Silicon Valley Bubble or Barrier for Web 2.0 Startups?

Who's got it right?  Are the new breed of Web 2.0 start-ups good investments now or are they over valued for what they propose to deliver?  Have the three musketeers of the new web- Google, Apple, and Facebook- created such huge barriers that it will be extremely difficult for start-ups to compete?  We'll try to provide some persective on these issues as we examine two recent newspaper articles which take very different points of view.
On December 3rd, the NY Times ran a front page article that caught my eye.  It was titled, A Silicon Valley Bubble Shows Signs of Reinflating
The main message of that article is that VCs, Angel Investors, and established companies are rushing to invest in "me-too" start-ups that imitate popular and succesful Web companies. The article stated that "companies producing software for social shopping, mobile photo sharing and new social networking are finding it easy to attract investors because no one wants to miss the next big thing."
For example, Yammer- a company working on enabling Twitter-like messages inside businesses- recently raised $25 million.  Un-named investors reportedly put close to $30 million into a niche blogging site called Tumblr. GroupMe, a new group messaging app for cellphones, raised $9 million. Path -an iPhone app for sharing only photos on a social network limited to just 50 people- received $2.5 million. Its competitor, Picplz, scored $5 million. And those are just within the last few weeks.
Perhaps, this article was stimulated by Google's reported rejected $6B bid for Groupon- a company that has come on very strong in the last year. The implication is that many of these new web companies are worth a lot of money- but are they fairly valued?
Could this be a replay of the dot com boom, stock market mania and subsequent bust? Not exactly.  This time around, there's no stock market bubble and the IPO market has been very subdued.  Instead, entrepreneurs and their investors are increasingly looking to large technology companies – like Microsoft, Apple or Google- to acquire their start-up(s) for cash.  Those three companies have about $90 billion in cash on their books. McKinsey & Company calculates that the largest software and hardware companies have enough excess cash on hand to buy nearly all of the tech industry’s midsize companies.
Yet, there are skeptics that believe the size of the prospective deals will be much smaller than those envisioned by the investors piling into these new age web start-ups.
“I think at the high end, it’s not that frothy, but there’s a lot of exuberance in the early-stage stuff,” said Chris Sacca, an ex-Google employee and current angel investor who has decided to temporarily hold off on new investments until valuations drift lower. “A lot of the valuations there don’t make a lot of sense.”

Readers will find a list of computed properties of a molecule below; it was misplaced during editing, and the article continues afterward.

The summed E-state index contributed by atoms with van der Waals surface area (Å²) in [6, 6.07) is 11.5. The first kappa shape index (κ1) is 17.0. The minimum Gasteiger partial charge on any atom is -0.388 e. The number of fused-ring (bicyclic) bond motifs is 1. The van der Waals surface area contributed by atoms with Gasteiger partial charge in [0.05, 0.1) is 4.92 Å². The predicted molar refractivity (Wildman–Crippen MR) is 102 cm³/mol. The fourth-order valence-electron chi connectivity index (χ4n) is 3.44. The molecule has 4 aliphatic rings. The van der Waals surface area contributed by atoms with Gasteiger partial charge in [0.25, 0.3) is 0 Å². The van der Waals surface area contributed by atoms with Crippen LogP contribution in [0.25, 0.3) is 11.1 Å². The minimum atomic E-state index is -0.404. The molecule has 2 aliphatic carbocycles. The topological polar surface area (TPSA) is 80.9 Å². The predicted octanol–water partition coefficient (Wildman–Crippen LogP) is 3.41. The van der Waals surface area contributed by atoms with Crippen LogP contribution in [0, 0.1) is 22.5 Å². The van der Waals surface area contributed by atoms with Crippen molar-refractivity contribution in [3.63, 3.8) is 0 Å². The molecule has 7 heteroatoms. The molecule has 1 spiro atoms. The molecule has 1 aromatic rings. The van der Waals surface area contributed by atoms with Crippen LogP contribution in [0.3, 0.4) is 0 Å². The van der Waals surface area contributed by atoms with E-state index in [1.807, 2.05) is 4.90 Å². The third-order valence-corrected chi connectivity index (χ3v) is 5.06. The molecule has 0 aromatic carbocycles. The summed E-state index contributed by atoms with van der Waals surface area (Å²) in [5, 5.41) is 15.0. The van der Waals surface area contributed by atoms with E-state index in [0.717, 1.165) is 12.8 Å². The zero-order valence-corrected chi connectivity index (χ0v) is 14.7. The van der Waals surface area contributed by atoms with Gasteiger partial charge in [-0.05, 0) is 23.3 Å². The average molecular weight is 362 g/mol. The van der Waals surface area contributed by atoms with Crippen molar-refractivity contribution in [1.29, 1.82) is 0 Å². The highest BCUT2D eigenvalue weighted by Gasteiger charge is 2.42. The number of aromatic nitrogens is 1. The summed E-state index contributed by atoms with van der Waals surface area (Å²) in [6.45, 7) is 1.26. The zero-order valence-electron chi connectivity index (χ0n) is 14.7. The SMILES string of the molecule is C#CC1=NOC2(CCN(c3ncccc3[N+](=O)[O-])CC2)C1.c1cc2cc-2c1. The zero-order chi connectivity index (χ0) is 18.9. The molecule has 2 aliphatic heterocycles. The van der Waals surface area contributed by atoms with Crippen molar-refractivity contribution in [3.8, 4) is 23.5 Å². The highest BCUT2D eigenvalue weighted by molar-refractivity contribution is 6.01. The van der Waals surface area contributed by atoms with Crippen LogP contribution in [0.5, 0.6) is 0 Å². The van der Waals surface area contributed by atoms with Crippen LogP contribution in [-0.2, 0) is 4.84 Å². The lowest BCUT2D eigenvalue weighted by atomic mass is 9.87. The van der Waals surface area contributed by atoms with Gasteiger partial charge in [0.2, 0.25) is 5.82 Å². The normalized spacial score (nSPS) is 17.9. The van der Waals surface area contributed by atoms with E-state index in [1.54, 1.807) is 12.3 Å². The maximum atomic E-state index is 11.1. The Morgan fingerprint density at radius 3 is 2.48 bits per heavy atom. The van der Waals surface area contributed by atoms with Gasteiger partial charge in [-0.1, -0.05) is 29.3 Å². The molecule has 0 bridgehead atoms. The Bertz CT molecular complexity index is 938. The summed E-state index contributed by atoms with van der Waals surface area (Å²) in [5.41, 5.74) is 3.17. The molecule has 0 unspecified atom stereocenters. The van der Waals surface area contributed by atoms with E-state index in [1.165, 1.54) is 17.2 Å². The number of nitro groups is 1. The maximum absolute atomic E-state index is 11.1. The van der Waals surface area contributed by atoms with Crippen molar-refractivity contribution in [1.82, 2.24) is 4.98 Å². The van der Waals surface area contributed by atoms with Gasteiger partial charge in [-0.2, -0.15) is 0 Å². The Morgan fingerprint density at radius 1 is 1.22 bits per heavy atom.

Jeff Clavier, Managing Partner at SoftTech VC said that over the next 12 to 18 months the real challenge for start-ups flush with venture cash would be proving they were worth the investment or risk having to fold their companies.  Mr. Clavier told the Times, “There may not be a big implosion, but down the road there will be a bunch of blood and tears. The music is going to stop and people will realize there aren’t enough chairs for companies to get the next round of financing.”
Just a few weeks ago, San Jose Mercury columnist Chris O'Brien wrote a piece that raised caution flags for Web start-ups.  Chris' article, A dark trend runs through this year's Web 2.0 tech summit expressed his conclusion from the seventh annual Web 2.0 Summit: 
"That the days when the Internet was a playground for startups with unlimited potential are disappearing. Instead, we are moving into an era dominated by a handful of new Internet titans more interested in fighting each other for power and influence than in delighting users with new innovations."
Chris says the environment for startups is a lot tougher now due to the dominance of the aforementioned web giants.  He states, "the struggle of the big players changes the opportunity for startups. It will be harder for a big idea like Twitter or Zynga to break through and join the elite. Instead, more startups will focus on smaller ideas like apps, or designing new features in hope they will be bought by one of the big players."
Web 2.0 Conference co-host  Tim O'Reilly apparently agrees.  During the conference, he said, "We're seeing something very, very different than we saw seven years ago when it was all explosive new greenfield territory. We are seeing companies that are big — some of these companies are swelling in size. We're entering a period of conflict on the Web, of intense competition."